2- ASQ may still be”out to C.” At its inception, ASQ was ASQC- the American Society for Quality Control. This reflected the origins of the quality improvement movement, in the use of statistical methods for controlling unwanted variation in manufacturing. Making complicated products today still requires and uses these methods. A modern car has around 20,000 parts. We need, and want, the processes of manufacturing to be as stable, predictable, and controllable as possible. On the shop floor, we can work to bring the process under control. The people who founded ASQ, many of whom still lead the Society today, come from the world of manufacturing. They are “process control people.” But as much as we might want to pretend that the world of our human interactions and processes are predictable and controllable, in fact we know they are not. Increasing complexity in society and in global business markets, has been noted as a serious concern by CEOs. Yet organizations continue to act in what I call the “AS IF” mode. Treating the truly complex challenges of changing people’s beliefs and behaviors in organizations, AS IF they were statistically controllable processes on the shop floor.
It is my belief that the way forward for any organization – ASQ or any other – lies in the recognition that improving the outcomes in complex human processes, requires a very different understanding and response, than the work of improving even the most complicated manufacturing process (of course, some of both are always present – just ask Toyota!). The challenge for ASQ, in my view, is to open itself up to new forms of organizing and collaboration, in response to the complexity of organizational change.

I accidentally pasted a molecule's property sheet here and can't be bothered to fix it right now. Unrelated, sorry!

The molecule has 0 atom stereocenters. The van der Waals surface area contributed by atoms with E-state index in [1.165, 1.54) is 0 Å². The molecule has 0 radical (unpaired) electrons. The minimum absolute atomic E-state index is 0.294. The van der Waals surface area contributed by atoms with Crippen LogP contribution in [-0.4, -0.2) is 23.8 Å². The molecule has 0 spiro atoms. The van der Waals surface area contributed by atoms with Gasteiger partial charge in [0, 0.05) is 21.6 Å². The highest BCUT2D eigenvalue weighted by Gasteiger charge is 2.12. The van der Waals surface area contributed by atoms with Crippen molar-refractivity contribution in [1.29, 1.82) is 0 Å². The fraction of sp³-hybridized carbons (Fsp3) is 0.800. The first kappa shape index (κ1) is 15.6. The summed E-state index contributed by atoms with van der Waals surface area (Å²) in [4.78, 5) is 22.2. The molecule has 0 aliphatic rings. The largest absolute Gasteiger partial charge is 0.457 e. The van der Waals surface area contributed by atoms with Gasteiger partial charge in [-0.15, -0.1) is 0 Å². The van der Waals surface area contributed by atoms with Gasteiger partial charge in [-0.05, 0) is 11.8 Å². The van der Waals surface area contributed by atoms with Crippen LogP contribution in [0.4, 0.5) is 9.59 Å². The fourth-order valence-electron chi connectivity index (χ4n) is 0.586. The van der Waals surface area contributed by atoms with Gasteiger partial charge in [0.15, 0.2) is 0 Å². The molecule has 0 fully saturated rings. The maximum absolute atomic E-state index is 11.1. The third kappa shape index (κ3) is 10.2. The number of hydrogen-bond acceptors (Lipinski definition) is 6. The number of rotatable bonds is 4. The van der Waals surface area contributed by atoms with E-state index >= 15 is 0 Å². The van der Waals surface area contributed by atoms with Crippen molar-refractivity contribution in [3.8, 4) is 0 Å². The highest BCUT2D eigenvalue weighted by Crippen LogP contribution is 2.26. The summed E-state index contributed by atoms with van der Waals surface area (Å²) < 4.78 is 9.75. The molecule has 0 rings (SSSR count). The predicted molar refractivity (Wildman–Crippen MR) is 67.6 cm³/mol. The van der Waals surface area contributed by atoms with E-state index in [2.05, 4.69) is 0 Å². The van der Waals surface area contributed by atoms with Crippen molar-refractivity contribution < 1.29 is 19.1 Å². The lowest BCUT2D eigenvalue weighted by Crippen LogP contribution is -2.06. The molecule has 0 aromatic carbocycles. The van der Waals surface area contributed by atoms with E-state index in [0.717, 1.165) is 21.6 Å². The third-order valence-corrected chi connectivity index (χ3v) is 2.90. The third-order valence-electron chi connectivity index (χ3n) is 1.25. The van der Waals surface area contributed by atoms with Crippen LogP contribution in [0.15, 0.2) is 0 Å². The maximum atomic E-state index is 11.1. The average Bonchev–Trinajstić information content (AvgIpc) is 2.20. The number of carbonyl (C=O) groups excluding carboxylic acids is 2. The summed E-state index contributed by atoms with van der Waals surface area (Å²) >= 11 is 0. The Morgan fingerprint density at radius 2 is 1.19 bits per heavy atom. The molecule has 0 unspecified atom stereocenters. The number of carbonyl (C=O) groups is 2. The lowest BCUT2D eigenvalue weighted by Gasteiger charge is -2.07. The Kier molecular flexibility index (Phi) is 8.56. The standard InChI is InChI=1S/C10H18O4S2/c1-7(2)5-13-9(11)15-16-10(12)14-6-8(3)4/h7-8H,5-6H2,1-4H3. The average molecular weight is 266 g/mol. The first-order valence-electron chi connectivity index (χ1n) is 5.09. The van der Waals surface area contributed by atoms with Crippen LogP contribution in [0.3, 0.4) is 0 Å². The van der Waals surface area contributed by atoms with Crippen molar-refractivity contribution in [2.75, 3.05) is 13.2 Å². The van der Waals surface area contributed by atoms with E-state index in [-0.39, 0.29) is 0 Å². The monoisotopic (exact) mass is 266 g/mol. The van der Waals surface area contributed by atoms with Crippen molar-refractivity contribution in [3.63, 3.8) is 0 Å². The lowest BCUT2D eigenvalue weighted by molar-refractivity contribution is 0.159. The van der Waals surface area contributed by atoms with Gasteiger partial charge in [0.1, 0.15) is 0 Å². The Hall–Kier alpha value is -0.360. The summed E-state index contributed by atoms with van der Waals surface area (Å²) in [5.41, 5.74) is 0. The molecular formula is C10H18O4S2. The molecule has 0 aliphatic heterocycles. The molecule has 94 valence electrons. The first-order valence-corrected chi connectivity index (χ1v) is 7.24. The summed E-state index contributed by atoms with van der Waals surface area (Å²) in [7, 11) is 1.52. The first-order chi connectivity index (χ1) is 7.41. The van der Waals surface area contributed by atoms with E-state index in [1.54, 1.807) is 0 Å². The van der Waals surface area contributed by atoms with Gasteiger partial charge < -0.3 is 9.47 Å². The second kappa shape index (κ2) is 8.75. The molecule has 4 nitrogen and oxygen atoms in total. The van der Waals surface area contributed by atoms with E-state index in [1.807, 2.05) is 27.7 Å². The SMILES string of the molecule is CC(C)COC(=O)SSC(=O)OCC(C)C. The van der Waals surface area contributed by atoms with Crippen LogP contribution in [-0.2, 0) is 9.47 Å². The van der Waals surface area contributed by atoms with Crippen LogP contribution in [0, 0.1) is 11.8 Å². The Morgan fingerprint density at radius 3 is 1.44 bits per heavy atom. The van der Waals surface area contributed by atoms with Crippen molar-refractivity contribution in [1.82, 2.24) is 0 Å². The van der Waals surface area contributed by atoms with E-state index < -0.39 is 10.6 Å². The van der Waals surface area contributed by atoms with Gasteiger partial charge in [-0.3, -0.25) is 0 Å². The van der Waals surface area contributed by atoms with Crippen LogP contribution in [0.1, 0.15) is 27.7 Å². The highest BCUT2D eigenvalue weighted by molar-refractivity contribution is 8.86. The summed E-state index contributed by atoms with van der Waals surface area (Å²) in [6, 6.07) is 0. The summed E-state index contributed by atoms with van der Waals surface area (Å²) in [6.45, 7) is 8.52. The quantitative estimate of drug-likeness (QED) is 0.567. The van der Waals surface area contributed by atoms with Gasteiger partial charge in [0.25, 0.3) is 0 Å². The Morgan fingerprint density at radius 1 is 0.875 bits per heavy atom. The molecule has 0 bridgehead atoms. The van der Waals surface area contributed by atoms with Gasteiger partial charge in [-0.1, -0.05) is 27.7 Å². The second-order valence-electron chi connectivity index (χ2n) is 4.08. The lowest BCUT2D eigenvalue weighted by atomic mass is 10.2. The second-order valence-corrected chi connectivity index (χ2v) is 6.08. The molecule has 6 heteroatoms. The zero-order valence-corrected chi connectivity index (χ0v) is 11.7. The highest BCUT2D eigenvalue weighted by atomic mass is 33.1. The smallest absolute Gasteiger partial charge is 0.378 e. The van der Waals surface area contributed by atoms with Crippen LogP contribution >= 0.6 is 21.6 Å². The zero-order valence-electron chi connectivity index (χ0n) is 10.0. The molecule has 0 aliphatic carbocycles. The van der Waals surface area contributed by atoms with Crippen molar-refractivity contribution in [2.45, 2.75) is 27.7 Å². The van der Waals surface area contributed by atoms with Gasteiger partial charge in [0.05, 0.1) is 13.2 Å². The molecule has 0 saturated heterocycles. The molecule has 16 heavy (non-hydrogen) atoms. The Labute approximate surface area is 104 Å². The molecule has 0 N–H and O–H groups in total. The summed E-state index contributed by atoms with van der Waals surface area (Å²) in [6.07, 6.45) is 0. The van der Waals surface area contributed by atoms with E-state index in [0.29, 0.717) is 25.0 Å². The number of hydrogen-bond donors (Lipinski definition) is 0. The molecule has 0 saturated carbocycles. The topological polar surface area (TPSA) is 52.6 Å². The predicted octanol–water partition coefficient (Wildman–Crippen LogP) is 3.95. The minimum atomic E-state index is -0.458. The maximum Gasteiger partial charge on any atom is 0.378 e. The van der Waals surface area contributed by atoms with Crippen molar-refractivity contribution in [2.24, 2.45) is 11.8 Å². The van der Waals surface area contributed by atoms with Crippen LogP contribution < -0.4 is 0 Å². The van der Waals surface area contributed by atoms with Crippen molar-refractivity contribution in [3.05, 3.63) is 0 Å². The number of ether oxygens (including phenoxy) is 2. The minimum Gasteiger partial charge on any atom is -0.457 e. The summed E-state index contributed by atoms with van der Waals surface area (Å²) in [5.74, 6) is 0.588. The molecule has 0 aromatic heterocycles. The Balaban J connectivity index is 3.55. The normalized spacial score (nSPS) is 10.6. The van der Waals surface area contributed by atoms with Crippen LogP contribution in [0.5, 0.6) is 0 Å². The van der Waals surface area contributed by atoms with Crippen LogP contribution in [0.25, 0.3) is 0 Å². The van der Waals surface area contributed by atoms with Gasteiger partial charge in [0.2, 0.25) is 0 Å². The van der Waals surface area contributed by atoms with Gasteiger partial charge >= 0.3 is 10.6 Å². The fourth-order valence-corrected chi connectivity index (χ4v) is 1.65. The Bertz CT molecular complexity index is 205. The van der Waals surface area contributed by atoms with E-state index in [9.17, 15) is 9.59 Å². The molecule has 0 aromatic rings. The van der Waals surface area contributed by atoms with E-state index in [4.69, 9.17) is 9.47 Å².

3- The “Q-word” and the future of the quality improvement movement. For over a decade, it has been my belief that trying to “sell quality” to organizations has been an increasingly hard and useless task. Useless? Not int he sense of quality’s inherent value to anyone. The lessons of Deming and the others are as critical today as they ever were. What I mean, is that “quality” is too-often associated with failed efforts of the past. “Didn’t we do that TQM stuff back in the 80s?” “Isn’t Lean the way to go now?” “Isn’t agile the next big thing in software development?” What IS the “next big thing?” For ASQ and others in the current quality movement, I believe it is long past time to talk primarily about quality. Like the recent changes with the Baldrige award, I believe ASQ and its global community of interest, should re-think their brand and their marketing. In May 2001, I wrote to ASQ leadership with suggestions to drop the “Q-word,” and turn to a focus on continuous process improvement. It is also long past time to change to an organizational name truly reflecting ASQ’s global community.
As we open the pathways of connection among us all, and freely share information and ideas, we will find new ways to act together into the future.
As a long-time member and leader within ASQ, I sincerely hope the Society can adapt to the new realities in the world, and make the pursuit of excellence the centerpiece of its brand.
Bruce Waltuck, M.A., Complexity, Chaos, and Creativity